Mexico Tabasco - Direct Trade - 2021

Origin: Mexico - Tabasco

Region: Comalcalco

Type:  Forastero - Amelonado

Certifications: Direct Trade

Harvest Year: 2021

Flavor notes:

The aroma starts off with tangy blackberry and a hint of slightly toast clove.  There is a clarity of flavor with each component seeming to shine own its own.  The tang of lime and a hint of grapefruit, the clean bitterness of hops, some pith astringency and a good but slightly understated chocolate flavor wrapping it all up.  There is the barest hint of some not sweet nut (Brazil maybe) that should you treat this roughly is going to really increase in bitterness.

The entire flavor profile is relatively mild and approachable and gives yet another dimension to the variety of flavors that can come out of one country, or even one region.  There is a date sweetness that adds a bit of liveliness to the whole experience.

 I'm not honestly sure I would recommend this for a really dark chocolate.  My 80% evaluation chocolate was not exactly approachable.  I would steer more toward 70% or lower and for once (I rarely make this recommendation) it would excel and show through nicely in a milk chocolate.

This origin comes from  Comalcalco  (also a municipality of the Chontalpa region). This coop  also  belongs  to  the  same  program  of  the  University  of  Chiapas with  the  aim  of  rescuing heirloom varieties. The coop is so new that it does not even have a name yet.  This is their their first lot ever. The members (around 90) are mostly old and motivated people assisted by an engineer of the University of Chiapas looking for a way to escape the buyers of Nestlé, Hershey’s or Barry.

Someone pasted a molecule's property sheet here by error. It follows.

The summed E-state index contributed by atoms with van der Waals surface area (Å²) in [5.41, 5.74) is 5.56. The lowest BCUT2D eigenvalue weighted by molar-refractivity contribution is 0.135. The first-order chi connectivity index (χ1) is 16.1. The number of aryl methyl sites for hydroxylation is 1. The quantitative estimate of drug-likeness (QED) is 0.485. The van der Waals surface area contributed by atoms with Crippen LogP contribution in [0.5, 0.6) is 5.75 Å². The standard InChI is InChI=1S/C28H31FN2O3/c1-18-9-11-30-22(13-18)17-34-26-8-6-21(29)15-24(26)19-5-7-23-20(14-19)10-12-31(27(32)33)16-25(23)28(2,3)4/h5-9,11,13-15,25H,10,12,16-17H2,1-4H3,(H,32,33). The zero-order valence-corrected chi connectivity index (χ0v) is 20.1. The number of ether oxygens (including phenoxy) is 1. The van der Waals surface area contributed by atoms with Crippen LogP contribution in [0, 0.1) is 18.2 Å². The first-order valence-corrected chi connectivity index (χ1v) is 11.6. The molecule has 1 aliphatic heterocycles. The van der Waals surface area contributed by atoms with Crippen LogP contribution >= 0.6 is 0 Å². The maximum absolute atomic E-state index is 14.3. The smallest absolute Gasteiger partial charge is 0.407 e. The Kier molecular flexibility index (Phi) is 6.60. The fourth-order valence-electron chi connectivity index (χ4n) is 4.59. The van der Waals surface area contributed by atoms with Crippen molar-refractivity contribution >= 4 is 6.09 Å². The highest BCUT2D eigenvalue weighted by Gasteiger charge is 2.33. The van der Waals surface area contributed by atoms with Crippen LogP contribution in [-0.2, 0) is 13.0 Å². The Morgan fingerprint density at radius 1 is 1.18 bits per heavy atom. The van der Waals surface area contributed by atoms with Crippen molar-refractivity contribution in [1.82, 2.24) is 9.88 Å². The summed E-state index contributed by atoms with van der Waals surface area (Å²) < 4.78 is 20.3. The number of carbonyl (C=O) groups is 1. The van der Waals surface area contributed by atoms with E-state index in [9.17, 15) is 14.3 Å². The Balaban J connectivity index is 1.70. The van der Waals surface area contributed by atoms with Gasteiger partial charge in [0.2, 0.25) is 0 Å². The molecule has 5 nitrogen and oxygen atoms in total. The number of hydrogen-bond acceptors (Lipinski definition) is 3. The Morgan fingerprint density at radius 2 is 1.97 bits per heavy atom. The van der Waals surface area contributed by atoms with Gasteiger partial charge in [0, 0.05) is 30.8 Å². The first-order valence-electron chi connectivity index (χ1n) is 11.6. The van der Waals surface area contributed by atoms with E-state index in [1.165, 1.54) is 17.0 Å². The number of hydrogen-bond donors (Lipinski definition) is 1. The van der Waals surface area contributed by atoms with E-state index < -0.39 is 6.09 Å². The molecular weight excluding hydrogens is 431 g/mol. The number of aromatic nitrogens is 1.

This cacao can undoubtedly be described as forastero. Pods are smaller, “rounder” and with a smoother skin. They also call them “calabacillos” or “amelonados” (melon shaped). The beans are deep purple when fresh (due to the high tannin content).

With the moderate bitterness and astringency, plus the nut component, you are not going to want to take this to a really high end of roast temperature or you are likely to make the nut bitter.  Mid 250s are fine and high 240s are ok.  That does NOT mean you have to roast it super delicate though.  2.25-3.0 minutes in the development phase will do great.  Just pull the roast when it starts to get sharp and expect it a little earlier than some beans.  Likewise, if you are pulling this at a lower EOR, make sure your Finishing phase is 4-5 minutes long or you risk extra astringency from under roasting.

In the Behmor 1600 2.5 lb for 20-22 minutes is fine, lowering the power to P3 when you get near the 16 minute mark.  Just watch for the sharp ending.

The specific profile I used on to evaluate this is 10/12.5/17.5 @ 253 F.  I really slowed it down there at the end.

In the oven, follow my standard roasting profiles and pay attention to the nose.  You may not get much chocolate or brownie aroma with this one.